Without Zach Parise to shoulder the load, Ilya Kovalchuk faces even more pressure to live up to his contract. (Photo by Andy Marlin/NHLI via Getty Images)
The euphoria of New Jersey Devils fans over their club’s surprising run to the 2012 Stanley Cup final this spring quickly gave way in July to the disappointing realities of free agency.
Left winger Zach Parise, the Devils captain, opted to join friend and now-former Nashville Predators defenseman Ryan Suter in Minnesota, inking a 13-year, $98-million contract with the Wild.
Parise’s departure created a void in offense and leadership which will be difficult to replace.
They still have some skilled firepower in left winger Ilya Kovalchuk and center Travis Zajac. Center Adam Henrique is coming off a promising 51-point rookie campaign.
Right winger David Clarkson netted a career-high 30 goals last season, while Patrik Elias, the Devils’ all-time leading scorer, had 78 points.
This group, however, does come with some concerns.
Though Kovalchuk chalked up 83 points last season, he continues to face the pressure of playing up to his expensive contract. His performance did improve under coach Peter DeBoer and if his recent play in the Kontinental League is anything to go by, he’s made a full recovery from the herniated disc which plagued him during the 2012 playoffs.
Henrique must avoid the dreaded sophomore slump, while it remains to be seen if Clarkson can return to the 30-goal mark. The 36-year-old Elias is on the downside of his career and it could be asking too much for another 70-plus point effort.
General manager Lou Lamoriello was more successful re-signing other key players, especially long-time Devils goaltender Martin Brodeur, who signed a two-year contract after briefly testing the unrestricted free agent market for the first time in his illustrious career.
The remainder were predominantly role players, like right wingers Steve Bernier, Cam Janssen and Stephen Gionta, center Ryan Carter, defenseman Bryce Salvador and backup goalie Johan Hedberg.
Lamoriello added muscle by signing UFA enforcer Krys Barch. He also signed right winger Bobby Butler, an Ottawa Senators castoff, to a one-year, two-way contract, in hopes Butler might regain his scoring touch in New Jersey.
Offense could also be an issue for the Devils’ blueline, which lacks a true top puck-moving defenseman.
Hopes are high for 19-year-old Adam Larsson, but his rookie season was hampered by injuries and he was a healthy scratch through most of the 2012 playoffs.
Lamoriello acquired Marek Zidlicky from the Minnesota Wild in a late-season trade, but the 35-year-old has been slowed by injuries the past couple of seasons.
Salvador, a stay-at-home defenseman, came alive during the Devils playoff run, with 14 points in 24 games, but fans shouldn’t expect him to carry that over into this season.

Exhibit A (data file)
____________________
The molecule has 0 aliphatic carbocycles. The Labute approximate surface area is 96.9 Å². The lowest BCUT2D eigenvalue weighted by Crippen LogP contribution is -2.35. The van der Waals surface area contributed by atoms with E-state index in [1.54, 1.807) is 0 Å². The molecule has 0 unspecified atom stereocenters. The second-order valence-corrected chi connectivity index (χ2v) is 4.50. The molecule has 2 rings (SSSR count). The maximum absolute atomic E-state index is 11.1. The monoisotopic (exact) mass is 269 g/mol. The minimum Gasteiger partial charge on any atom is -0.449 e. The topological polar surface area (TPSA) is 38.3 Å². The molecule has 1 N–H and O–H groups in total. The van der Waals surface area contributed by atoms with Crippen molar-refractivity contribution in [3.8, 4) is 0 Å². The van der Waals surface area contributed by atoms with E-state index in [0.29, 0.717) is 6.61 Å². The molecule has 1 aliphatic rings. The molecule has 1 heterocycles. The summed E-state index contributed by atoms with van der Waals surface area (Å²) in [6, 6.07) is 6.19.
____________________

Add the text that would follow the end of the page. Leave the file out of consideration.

Lamoriello has proven for years to be among the NHL’s shrewdest GMs, but he could be hard-pressed to bolster his offense this season.
Back in July, he talked about “Plan B” to replace the departed Parise, but over the course of the summer did little to implement it.
Tom Gulitti of the Bergen Record speculated Lamoriello may have had interest in UFA right wingers Alexander Semin and Shane Doan prior to their signings with Carolina and Phoenix, respectively.
Gulliti suggested Lamoriello could go the trade route, noting the Devils had eight blueliners under contract and needed to make room for Larsson.
Given the oft-injured Anton Volchenkov has a no-trade clause and Salvador was recently re-signed, Zidlicky or Henrik Tallinder could be shopped for a forward.
Lamoriello was reportedly interested in re-signing UFA right winger Petr Sykora, who scored 21 goals and 44 points in 82 games with the Devils, his first full season back in the NHL since 2008-09.
With a payroll of approximately $59.5 million invested in 22 players, the Devils will be squeezed for salary cap space if the league succeeds in implementing a lower cap ceiling for this season in a new collective bargaining agreement.
That could prevent signing Sykora, and could force Lamoriello to move some salary, limiting him to cheaper options via the trade market.
Potentially hampering Lamoriello’s efforts is the tenuous position of the Devils’ principal owner Jeff Vanderbeek, who recently reached an agreement with his lenders allowing him to run the club for two more years.
That allows Vanderbeek to buy more time to pay off his creditors, but could also provide him the opportunity to sell his stake in the franchise.
Still, one shouldn’t underestimate Lamoriello’s ability to juggle payroll and find the right players to improve the Devils, especially if the next CBA forces rival clubs to shed salary before the start of the season.
Rumor Roundup appears Monday-Friday only on thehockeynews.com. Lyle Richardson has been an NHL commentator since 1998 on his website, spectorshockey.net, and is a contributing writer for Eishockey News, Kukla's Korner and The Guardian, Charlottetown.